Cephas Williams project features letters from Black boys to their future selves

The letters are addressed by the children to their older selves, and detail the world that they’d like to see in the future. The project, which will appear on billboards in the UK, is created to mark the one-year anniversary of George Floyd’s murder

Cephas Williams and mental health charity Mind in Hammersmith, Fulham, Ealing and Hounslow in London have teamed up one year on from the murder of George Floyd to promote a message of hope from Black boys in the community.

The World I Want to See is a collection of letters that came out of a series of workshops co-facilitated by Williams and professionals from HFEH Mind. Within the workshops, Black boys wrote letters to their older selves about the world they would like to see and what they need to do to create it.

Through writing, it was hoped that the boys could explore and process their thoughts and feelings, particularly drawing on the impact of the pandemic and the shocking murder of George Floyd last year. As well as reflecting on the past, the boys were asked to write about the type of world they would like to see, what needs to change in the world to make it a better place, and who they need to be in order to make that vision a reality.

Williams was central to the project and workshops through the sharing of his own journey – of both struggles and successes – as a young Black man growing up in London. Within the programme HEFH Mind links key points of Williams’ story to themes around mental health and wellbeing.

For the series of posters, Williams also photographed eight of the boys, with the images accompanying the letters in the posters, which will be displayed on Clear Channel sites across the UK.

The project follows Williams’ Letter to Zion, a public letter to his son who was born during the George Floyd protests, which expresses his hopes and dreams for his son’s future. His letter, and the image of him holding his son, was featured on billboards across the country last year. Last year, Williams also created Let’s Not Forget, a campaign responding to Floyd’s death and the protests that it sparked.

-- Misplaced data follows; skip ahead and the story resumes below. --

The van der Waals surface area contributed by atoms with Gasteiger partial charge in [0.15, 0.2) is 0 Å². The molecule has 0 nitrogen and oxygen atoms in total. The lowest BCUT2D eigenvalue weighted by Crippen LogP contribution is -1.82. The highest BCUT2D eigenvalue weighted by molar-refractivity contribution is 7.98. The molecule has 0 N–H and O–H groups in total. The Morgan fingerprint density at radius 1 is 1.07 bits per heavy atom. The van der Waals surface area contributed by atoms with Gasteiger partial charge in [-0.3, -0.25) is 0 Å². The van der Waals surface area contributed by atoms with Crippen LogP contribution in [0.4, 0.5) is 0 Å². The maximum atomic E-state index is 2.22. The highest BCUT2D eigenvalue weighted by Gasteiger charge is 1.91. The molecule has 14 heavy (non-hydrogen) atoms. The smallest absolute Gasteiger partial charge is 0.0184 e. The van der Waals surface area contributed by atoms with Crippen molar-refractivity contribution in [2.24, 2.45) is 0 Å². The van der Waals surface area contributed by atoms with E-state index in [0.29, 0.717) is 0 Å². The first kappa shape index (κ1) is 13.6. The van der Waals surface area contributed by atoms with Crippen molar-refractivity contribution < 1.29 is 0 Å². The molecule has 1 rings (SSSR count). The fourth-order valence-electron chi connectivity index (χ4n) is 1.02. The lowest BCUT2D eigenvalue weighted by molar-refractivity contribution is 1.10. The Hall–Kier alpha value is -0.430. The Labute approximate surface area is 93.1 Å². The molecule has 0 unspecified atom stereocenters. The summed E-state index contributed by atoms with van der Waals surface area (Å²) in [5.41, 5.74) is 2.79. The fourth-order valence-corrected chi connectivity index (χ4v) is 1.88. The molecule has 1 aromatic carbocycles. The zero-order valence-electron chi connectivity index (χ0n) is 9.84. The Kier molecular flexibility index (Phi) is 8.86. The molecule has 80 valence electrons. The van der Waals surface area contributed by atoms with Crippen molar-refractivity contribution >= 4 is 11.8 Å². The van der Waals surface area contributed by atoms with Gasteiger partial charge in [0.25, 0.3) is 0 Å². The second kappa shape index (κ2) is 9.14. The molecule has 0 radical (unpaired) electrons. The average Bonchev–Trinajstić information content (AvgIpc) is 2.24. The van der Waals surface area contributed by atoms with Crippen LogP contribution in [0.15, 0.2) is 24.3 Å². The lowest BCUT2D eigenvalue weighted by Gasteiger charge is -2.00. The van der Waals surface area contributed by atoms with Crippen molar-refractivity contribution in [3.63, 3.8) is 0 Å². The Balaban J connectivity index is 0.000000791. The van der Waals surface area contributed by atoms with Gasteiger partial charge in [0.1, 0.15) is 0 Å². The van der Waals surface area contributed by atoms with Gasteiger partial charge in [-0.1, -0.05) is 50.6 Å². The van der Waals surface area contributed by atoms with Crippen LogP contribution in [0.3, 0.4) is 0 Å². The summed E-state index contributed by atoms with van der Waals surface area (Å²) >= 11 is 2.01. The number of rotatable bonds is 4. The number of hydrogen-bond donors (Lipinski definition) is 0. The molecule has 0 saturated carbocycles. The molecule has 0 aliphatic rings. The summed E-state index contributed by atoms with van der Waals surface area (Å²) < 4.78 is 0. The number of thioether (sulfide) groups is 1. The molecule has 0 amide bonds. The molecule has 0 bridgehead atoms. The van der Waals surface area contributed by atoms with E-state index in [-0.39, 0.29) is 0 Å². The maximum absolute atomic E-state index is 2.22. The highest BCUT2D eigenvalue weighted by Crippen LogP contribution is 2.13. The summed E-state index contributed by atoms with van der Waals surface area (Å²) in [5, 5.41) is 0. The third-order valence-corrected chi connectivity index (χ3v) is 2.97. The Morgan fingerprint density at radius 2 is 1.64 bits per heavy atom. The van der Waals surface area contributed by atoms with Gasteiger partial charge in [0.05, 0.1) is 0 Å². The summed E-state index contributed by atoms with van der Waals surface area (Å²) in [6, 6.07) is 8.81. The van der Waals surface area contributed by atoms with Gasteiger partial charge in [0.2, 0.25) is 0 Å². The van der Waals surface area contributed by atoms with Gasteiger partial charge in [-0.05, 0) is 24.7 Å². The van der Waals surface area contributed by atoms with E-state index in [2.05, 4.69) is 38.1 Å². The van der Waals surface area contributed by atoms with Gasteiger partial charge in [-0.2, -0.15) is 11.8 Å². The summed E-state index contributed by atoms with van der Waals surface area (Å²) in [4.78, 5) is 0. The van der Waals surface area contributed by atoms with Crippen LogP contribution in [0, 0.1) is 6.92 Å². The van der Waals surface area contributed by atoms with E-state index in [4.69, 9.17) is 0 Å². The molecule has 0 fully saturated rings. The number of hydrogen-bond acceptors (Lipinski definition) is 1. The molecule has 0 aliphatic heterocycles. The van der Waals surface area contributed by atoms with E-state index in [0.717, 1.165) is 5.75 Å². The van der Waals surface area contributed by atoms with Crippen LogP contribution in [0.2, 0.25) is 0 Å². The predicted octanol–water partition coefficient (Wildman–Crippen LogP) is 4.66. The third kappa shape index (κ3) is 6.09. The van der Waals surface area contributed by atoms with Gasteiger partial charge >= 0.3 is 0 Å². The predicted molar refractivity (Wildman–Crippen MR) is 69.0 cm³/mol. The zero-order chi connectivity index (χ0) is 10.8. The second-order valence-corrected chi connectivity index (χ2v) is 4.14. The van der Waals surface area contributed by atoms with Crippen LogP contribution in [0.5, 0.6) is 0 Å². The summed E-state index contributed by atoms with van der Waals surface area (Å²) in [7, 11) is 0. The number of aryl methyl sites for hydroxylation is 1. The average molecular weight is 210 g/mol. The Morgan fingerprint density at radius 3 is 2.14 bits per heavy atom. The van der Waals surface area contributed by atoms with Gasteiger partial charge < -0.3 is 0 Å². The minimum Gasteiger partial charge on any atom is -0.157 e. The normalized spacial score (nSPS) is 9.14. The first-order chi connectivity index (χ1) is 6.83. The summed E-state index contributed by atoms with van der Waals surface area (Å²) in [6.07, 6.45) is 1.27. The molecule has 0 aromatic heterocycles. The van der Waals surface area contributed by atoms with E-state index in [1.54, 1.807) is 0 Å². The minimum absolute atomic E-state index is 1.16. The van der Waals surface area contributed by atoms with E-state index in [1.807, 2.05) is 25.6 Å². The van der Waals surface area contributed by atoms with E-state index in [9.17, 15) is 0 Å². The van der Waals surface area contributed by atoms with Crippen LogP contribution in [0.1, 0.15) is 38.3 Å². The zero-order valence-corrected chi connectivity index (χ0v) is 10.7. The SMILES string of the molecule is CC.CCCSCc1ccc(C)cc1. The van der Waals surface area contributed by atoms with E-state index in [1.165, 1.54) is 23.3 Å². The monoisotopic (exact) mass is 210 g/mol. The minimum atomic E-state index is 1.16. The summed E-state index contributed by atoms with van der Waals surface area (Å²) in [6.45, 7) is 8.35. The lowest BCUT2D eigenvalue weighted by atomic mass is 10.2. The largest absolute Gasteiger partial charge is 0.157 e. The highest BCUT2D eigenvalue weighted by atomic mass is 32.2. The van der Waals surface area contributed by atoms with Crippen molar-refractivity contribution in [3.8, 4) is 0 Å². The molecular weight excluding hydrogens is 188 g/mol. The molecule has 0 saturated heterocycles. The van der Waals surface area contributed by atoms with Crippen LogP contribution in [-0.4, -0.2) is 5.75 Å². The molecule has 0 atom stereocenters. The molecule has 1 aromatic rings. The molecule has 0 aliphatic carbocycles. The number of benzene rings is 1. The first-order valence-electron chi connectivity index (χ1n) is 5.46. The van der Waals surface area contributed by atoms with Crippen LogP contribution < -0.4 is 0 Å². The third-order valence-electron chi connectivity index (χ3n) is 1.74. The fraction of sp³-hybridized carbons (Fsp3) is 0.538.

“It’s great to see an organisation like HFEH Mind taking the conversation regarding people in the Black community seriously,” says Williams. “After all the commitments that companies made last year, and the visibility of the Black community, it is evident that we are a long way from where we need to be, and that we need to focus now more than ever on the emotional wellbeing and mental resilience of people within the Black community and the unresolved trauma many of us have faced for years.

“It has become even more apparent from this programme that many of the boys don’t often see that light at the end of the tunnel, and even within their generation experience or witness discrimination and racism within the educational system and from the wider society. It is important this work does not stop here but goes on to make significant change across the educational system supporting the wellbeing of the Black boys affected.”

HFEH Mind is creating a tool kit in consultation with the Black boys who took part in the workshop, and the charity’s service user co-production group. The toolkit will draw inspiration from The World I Want To See and better equip schools to address racism and support those affected.

To find out more about the toolkit visit hfehmind.org.uk


Milton Keynes